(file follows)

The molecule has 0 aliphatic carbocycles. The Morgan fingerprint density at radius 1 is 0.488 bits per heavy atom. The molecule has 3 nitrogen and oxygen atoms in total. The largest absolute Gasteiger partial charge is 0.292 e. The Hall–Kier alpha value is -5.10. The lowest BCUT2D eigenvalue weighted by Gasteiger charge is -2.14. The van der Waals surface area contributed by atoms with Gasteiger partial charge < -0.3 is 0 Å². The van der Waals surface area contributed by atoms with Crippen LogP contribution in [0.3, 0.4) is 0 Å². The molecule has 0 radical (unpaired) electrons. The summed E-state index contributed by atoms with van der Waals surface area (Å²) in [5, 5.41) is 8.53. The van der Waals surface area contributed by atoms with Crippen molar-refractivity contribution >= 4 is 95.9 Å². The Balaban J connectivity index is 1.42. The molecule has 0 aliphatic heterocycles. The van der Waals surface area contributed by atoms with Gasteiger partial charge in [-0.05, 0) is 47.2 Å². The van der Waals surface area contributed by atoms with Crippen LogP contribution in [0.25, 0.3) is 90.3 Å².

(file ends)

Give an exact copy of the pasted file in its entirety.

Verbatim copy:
The molecule has 0 aliphatic carbocycles. The Morgan fingerprint density at radius 1 is 0.488 bits per heavy atom. The molecule has 3 nitrogen and oxygen atoms in total. The largest absolute Gasteiger partial charge is 0.292 e. The Hall–Kier alpha value is -5.10. The lowest BCUT2D eigenvalue weighted by Gasteiger charge is -2.14. The van der Waals surface area contributed by atoms with Gasteiger partial charge < -0.3 is 0 Å². The van der Waals surface area contributed by atoms with Crippen LogP contribution in [0.3, 0.4) is 0 Å². The molecule has 0 radical (unpaired) electrons. The summed E-state index contributed by atoms with van der Waals surface area (Å²) in [5, 5.41) is 8.53. The van der Waals surface area contributed by atoms with Crippen molar-refractivity contribution >= 4 is 95.9 Å². The Balaban J connectivity index is 1.42. The molecule has 0 aliphatic heterocycles. The van der Waals surface area contributed by atoms with Gasteiger partial charge in [-0.05, 0) is 47.2 Å². The van der Waals surface area contributed by atoms with Crippen LogP contribution in [0.25, 0.3) is 90.3 Å².